Play all (3)
Important tape cut-ups of readings - available on vinyl for the first time...
"William Burroughs was in and out of London from the mid-50s through to 1974 and for several years quite settled in a flat near Piccadilly. During this latter time he developed and refined the techniques he used for creating cut-ups on tape. Working closely with Ian Sommerville, who helped acquire, and no doubt maintain, the various tape recorders that Burroughs used and abused in these experimental works. The work here is in 2 sections, which in their original form lasted for over an hour and first appeared in 1998 under the name Electronic Revolution as a free CD with Issue One of the French magazine Crash.
The CD was quickly withdrawn with maybe only 100 copies finding their way into circulation. This edition is edited down to 46 minutes and comprises the core of the original recording. It employs the now familiar techniques of random drop-ins and cut-ups of readings. The readings themselves also being cut-ups of words on the page. The first section of the tape uses further processing by means of a 2nd tape recorder. Recorded in Duke Street c1968, the tape was then passed on to Brion Gysin in Paris where it remained in his archive until 1998. This is the first readily available edition of a hypnotic and meditative recording that examines the hidden power of words. Closer to a work of sound poetry than anything literary.
The album includes a 12”x12” insert with an essay by Ben Harper and several previously unseen portrait photos of Burroughs, taken by Harriet Crowder in her Hammersmith flat during a drug experiment. The back cover uses another Crowder image - the very next frame after the famous shot that appeared on the cover of the English Bookshop/ESP “Call Me Burroughs” LP."
Freedom Jazz Dance
Freedom Jazz Dance
La Scie Dorée
Play all (9)
What were the clouds like when Huerco S was young? The Kansas-raised, New York-based producer’s absorbing ambient album For Those of You Who Have Never (And Also Those Who Have) goes some way to answering The Orb’s fluffy little proposition…
Brian Leeds a.k.a. Huerco S’s 2nd album, following Colonial Patterns (2013) finds him working between the cracks and fissures of what we’ve previously heard from him, drawing out nine pieces of mineral ambient textures and non-percussive rhythms marking his best work since the 20 minute Untitled track off his debut for Opal Tapes in 2012.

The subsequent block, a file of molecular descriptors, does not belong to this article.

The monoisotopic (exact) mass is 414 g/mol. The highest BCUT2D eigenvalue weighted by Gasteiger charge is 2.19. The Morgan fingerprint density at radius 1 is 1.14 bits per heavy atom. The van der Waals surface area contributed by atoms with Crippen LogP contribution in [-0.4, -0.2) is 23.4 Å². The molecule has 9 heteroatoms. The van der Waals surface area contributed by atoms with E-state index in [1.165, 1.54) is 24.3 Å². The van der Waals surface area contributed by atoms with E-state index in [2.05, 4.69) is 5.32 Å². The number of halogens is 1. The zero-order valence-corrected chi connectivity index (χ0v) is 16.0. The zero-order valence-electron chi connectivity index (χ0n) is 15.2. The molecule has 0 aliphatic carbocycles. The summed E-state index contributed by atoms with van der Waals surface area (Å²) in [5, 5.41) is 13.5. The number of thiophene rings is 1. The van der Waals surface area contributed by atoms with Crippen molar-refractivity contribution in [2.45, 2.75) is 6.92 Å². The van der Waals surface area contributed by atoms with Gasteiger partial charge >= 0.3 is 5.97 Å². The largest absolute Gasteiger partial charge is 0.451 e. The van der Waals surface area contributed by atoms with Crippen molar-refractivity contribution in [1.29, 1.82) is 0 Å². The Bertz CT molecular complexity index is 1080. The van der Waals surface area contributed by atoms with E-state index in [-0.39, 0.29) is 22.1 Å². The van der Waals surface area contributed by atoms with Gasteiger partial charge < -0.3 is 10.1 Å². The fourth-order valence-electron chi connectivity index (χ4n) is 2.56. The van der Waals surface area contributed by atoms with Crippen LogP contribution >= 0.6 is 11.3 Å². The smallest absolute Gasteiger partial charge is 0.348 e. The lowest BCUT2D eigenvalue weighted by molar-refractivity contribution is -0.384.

Defined throughout by a low lit, low-lying sense of intimacy, rather than oceanic or celestial tropes, Leeds’ appreciation of lower case nuance is in warm, crackling effect with a hazy hummus like grain and bonfire glow that recalls Wanda Group’s earlier outing as The Hers, or the sweeter touches of Bellows.
Like a well timed gary, once it really begins to sink in, the warbly electronic pitches and subtly chaotic ferric details really get to work in hypnotising and making you forget where you started, suspending disbelief for a 50 minute window of time just long enough to let your mind wander over the horizon.
Time will tell, but this is surely a future ambient classic.
Play all (7)
Mood Hut squad in beautiful, meditative effect, pooling their resources in a creamy suite of collaborations “dedicated to our freak friends across the world playing for peace in an era of fear and ignorance.”
The vibes are loose, sprawling, and laid-back on their first release of 2016, coaxing seven loved-up and lush groovers ready for hazy rug-cutting and dawning gouch-outs.
Sunny Dae kisses first with shuffling Afrobeat drums and vox under melting chromatic pads, ceding to the hypno-chug of Memories in Time and what sounds like a lost cue from Miami Vice in A Perfect Shift, plus a vivifying a zippy bit of celestial jazz-step in Meteor Connection.
Turn her over and Hymn to a Whale Talker hits a bonged-oot west coast new age feel, slipping into the luxuriant slow strokes of Bless the Weather and the smoky jazz fusion levitation Paul’s Blues.
For the lovers…
Play all (8)
Marvellous suite of pseudo-ethnographic sounds and unreal field recordings from Andrew Pekler, tallying an engrossing debut for his Groupshow band-mate Jan Jelinek’s Faitiche (trans: a combination of facts and fetish).
Taking its cues from Claude Lévi-Strauss’ Brazilian travelogue, Tristes Tropiques and sounding not dissimilar to the washed-out new age meditation tones of early James Ferraro or Dolphins Into The Future, Pekler’s dreamy suite yields eight discrete scenes that feel like aural snapshots of planets discovered in no man’s sky; fanning out from burbling tribal rhythms in Feedback TT to the immersive 10 minutes of 4th world pygmy voices and light headed, hi-register thizz in Theme From Tristes Tropiques / Avian Modulations / Life In The Canopy via the melted Hassell-isms of Humidity Index / Khao Sok (Chopped and Screwed) and the tangled pulses of A Savage Topography, always with a playfully involving, enchanted sensibility.
Every Color Moving
Every Color Moving